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Bread Baking Made Easy: 5 BEST Substitutes for Loaf Pan

Have you ever wondered about the various ways in which a loaf pan can be used?

A loaf pan is quite versatile and can be used for baking all sorts of recipes, from banana bread to pound cake.

But what happens when you don’t have a loaf pan or aren’t able to get one? Luckily there are some great alternatives that you can use.

In this article we will discuss how to use a loaf pan and the five best substitutes if one isn’t available.

With these techniques, no recipe is off limits.

The 5 BEST Substitutes for Loaf Pan

If you’re a baker, then you likely already know how important it is to have the proper tools for making delicious treats.

One of these essential tools is a loaf pan.

But sometimes there is no loaf pan available when baking needs to be done, and it can cause a dilemma in the kitchen.

The good news is that there are some excellent substitutes that can help get your baking done just as easily as if you had a loaf pan.

Here’s a detailed comparison of the 5 best substitutes for a loaf pan, along with their key characteristics and proper ratios:

SubstituteKey CharacteristicsNote
SkilletVersatile, creates a crisp crust on baked goodsUse a similar size skillet or adjust baking time accordingly
Baking SheetWide surface area, ideal for shaping free-form loavesShape the dough into a loaf and bake directly on the sheet
Cake PanStraight sides, suitable for cakes and quick breadsUse the same size cake pan or adjust baking time accordingly
Casserole DishDeep and wide, great for denser breads or recipes with mix-insUse a similar size casserole dish or adjust baking time
Pie PlateShallow with sloping sides, perfect for lighter, fluffier breads or sweet breads with toppingsUse the same size pie plate or adjust baking time accordingly

Let’s dive deeper into each substitute:

1 – Skillet


A skillet, which is also known as a frying pan or a sauté pan, is a versatile kitchen tool that can be used for everything from searing steak to frying eggs.

Because skillets are shallow and open, they’re also great for baking quick breads, such as loaves, in lieu of a traditional loaf pan.

When using a skillet instead of a loaf pan, make sure to use either butter or cooking spray on the surface of the pan to ensure that the bread won’t stick.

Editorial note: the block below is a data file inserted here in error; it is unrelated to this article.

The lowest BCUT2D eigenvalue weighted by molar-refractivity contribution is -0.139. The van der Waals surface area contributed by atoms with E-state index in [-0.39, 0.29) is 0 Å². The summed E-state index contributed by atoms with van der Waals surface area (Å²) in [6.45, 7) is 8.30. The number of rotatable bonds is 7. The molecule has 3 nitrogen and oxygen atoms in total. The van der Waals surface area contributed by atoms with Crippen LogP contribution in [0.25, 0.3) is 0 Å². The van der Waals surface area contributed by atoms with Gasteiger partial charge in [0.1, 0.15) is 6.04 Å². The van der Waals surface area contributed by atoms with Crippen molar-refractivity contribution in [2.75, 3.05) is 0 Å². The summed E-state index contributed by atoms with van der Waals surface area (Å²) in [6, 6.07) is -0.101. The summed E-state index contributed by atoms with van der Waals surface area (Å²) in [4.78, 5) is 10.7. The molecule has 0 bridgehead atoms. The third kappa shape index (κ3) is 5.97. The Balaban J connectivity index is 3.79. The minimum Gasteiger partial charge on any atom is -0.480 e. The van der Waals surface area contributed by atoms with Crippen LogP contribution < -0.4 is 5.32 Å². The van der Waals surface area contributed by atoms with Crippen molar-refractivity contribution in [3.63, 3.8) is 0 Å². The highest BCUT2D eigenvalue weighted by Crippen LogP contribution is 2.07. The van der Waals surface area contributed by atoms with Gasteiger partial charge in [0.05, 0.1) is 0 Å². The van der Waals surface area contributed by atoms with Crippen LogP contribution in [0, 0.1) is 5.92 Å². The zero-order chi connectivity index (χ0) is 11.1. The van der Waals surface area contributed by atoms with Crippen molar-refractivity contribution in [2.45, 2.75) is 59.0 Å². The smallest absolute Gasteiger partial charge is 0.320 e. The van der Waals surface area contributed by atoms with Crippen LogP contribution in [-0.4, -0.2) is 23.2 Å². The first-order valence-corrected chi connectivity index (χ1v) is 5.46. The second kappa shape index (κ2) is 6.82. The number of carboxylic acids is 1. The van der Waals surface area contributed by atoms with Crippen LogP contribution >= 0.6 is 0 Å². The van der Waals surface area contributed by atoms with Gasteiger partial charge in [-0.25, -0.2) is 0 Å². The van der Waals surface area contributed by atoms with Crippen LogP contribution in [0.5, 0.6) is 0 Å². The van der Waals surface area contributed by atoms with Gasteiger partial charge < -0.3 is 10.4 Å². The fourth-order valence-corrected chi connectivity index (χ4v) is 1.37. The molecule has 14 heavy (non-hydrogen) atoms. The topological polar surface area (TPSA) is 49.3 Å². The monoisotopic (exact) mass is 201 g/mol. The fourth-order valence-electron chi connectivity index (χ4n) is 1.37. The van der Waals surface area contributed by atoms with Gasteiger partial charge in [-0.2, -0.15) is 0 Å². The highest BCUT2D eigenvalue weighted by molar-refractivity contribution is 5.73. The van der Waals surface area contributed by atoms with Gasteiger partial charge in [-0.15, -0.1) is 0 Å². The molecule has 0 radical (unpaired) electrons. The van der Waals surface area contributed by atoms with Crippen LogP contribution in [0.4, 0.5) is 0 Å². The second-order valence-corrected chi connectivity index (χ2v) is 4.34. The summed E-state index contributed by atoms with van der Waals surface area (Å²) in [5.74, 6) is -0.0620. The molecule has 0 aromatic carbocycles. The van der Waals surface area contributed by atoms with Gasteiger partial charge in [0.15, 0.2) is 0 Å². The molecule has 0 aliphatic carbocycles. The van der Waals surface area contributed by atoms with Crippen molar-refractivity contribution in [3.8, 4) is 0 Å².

The key benefit of using a skillet is that it heats up more quickly than an oven – meaning your loaf will be ready in less time.

To bake longer-cooking cakes and pies, however, you’ll still need to use your oven.

2 – Baking Sheet

baking sheet

Baking sheets are flatter than a loaf pan, so they can work well as a substitute in certain recipes.

When substituting a baking sheet for a loaf pan, it’s best to use nine-inch batter cakes for quick bread recipes.

For dishes that bake for longer periods of time such as meatloaf, place a smaller amount of lean ground beef mixture on one end of the sheet and in a slightly thicker layer.

This will help ensure even cooking and avoid burning.

Another idea is to make individual servings by pouring the batter into 12 separate muffin cups or custard cups placed two inches apart on the baking sheet.

It’s beneficial to use nonstick cooking spray when substituting for nonstick loaf pans since the larger area does not retain moisture like a loaf pan does.

3 – Cake Pan

cake pan

A cake pan of any size or shape can serve as an adequate substitute for a loaf pan in baking.

Non-stick varieties are especially beneficial as they will make it easier to remove cakes and quick breads after baking.

Cake pans also provide more flexibility than loaf pans when it comes to shapes, allowing you to bake custom creations like layered cakes and novelty cakes.

The results are almost always aesthetically pleasing and delicious.

Keep in mind that baking times may be reduced slightly when using cake pans, so adjust accordingly.

4 – Casserole Dish

casserole dish

A casserole dish is a larger, flatter rectangle option that gives you the ability to spread out your ingredients more evenly throughout.

Ideally, use a 3-quart size when baking smaller loaves.

Common options include glass, ceramic, cast iron and iron.

If you decide to opt for one of the heavier varieties of casserole dish, make sure your oven rack is in the middle position to accommodate it.

If using this alternative, keep in mind that the additional surface area may make for a less tall and more spread-out loaf than if you had used an actual loaf pan.

With this in mind, always read recipes carefully so that you are aware of certain adjustments (such as cooking times) that might need to be made when baking with your substituted pan.

5 – Pie Plate

pie plate

A Pie Plate, or Pie Tin, is a flat-bottomed pan made of either ceramic or metal.

This type of pan is usually used for making pies and tartars, but it can also be used in place of a loaf pan when needs be.

It’s generally larger than a loaf pan and might accommodate up to 1-2 cups more liquid.

If you’re going to use a pie plate, bear in mind that you’ll need to shorten the baking time by 5-10 minutes since it’s larger and shallower than a loaf pan.

The cost of an average 9-inch pie plate ranges from $3-$8.

substitutes for loaf pan

The 5 BEST Substitutes for Loaf Pan

5 from 2 votes
Prep Time 15 minutes
Cook Time 15 minutes
Total Time 30 minutes
Course Substitutes
Servings 1 Serving


  • 1 – Skillet
  • 2 – Baking Sheet
  • 3 – Cake Pan
  • 4 – Casserole Dish
  • 5 – Pie Plate


  • Choose your preferred substitute from the list of options.
  • Organize all of your ingredients.
  • Use the proper substitute to cook your recipes.
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